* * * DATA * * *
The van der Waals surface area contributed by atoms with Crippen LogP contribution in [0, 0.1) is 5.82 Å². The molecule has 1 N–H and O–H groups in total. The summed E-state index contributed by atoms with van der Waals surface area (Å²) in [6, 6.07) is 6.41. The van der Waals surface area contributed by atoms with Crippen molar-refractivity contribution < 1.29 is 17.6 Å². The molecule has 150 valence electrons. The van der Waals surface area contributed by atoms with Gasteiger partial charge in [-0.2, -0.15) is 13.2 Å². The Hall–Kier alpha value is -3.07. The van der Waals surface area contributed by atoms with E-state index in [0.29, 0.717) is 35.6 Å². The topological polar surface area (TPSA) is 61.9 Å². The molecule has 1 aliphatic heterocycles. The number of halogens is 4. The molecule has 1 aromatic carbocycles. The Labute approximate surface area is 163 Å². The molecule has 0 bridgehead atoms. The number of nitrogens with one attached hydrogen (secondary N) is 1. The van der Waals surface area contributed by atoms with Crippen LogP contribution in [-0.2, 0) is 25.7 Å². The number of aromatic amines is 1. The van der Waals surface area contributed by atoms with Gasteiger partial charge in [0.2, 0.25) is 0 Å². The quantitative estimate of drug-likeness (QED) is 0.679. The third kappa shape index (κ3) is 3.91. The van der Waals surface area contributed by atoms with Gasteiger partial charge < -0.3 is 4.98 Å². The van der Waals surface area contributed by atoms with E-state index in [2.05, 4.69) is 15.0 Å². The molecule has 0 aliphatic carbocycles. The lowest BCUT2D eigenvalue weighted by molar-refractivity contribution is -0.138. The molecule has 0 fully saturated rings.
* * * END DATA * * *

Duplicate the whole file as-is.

The van der Waals surface area contributed by atoms with Crippen LogP contribution in [0, 0.1) is 5.82 Å². The molecule has 1 N–H and O–H groups in total. The summed E-state index contributed by atoms with van der Waals surface area (Å²) in [6, 6.07) is 6.41. The van der Waals surface area contributed by atoms with Crippen molar-refractivity contribution < 1.29 is 17.6 Å². The molecule has 150 valence electrons. The van der Waals surface area contributed by atoms with Gasteiger partial charge in [-0.2, -0.15) is 13.2 Å². The Hall–Kier alpha value is -3.07. The van der Waals surface area contributed by atoms with E-state index in [0.29, 0.717) is 35.6 Å². The topological polar surface area (TPSA) is 61.9 Å². The molecule has 1 aliphatic heterocycles. The number of halogens is 4. The molecule has 1 aromatic carbocycles. The Labute approximate surface area is 163 Å². The molecule has 0 bridgehead atoms. The number of nitrogens with one attached hydrogen (secondary N) is 1. The van der Waals surface area contributed by atoms with Crippen LogP contribution in [-0.2, 0) is 25.7 Å². The number of aromatic amines is 1. The van der Waals surface area contributed by atoms with Gasteiger partial charge in [0.2, 0.25) is 0 Å². The quantitative estimate of drug-likeness (QED) is 0.679. The third kappa shape index (κ3) is 3.91. The van der Waals surface area contributed by atoms with Gasteiger partial charge < -0.3 is 4.98 Å². The van der Waals surface area contributed by atoms with E-state index in [2.05, 4.69) is 15.0 Å². The molecule has 0 aliphatic carbocycles. The lowest BCUT2D eigenvalue weighted by molar-refractivity contribution is -0.138. The molecule has 0 fully saturated rings.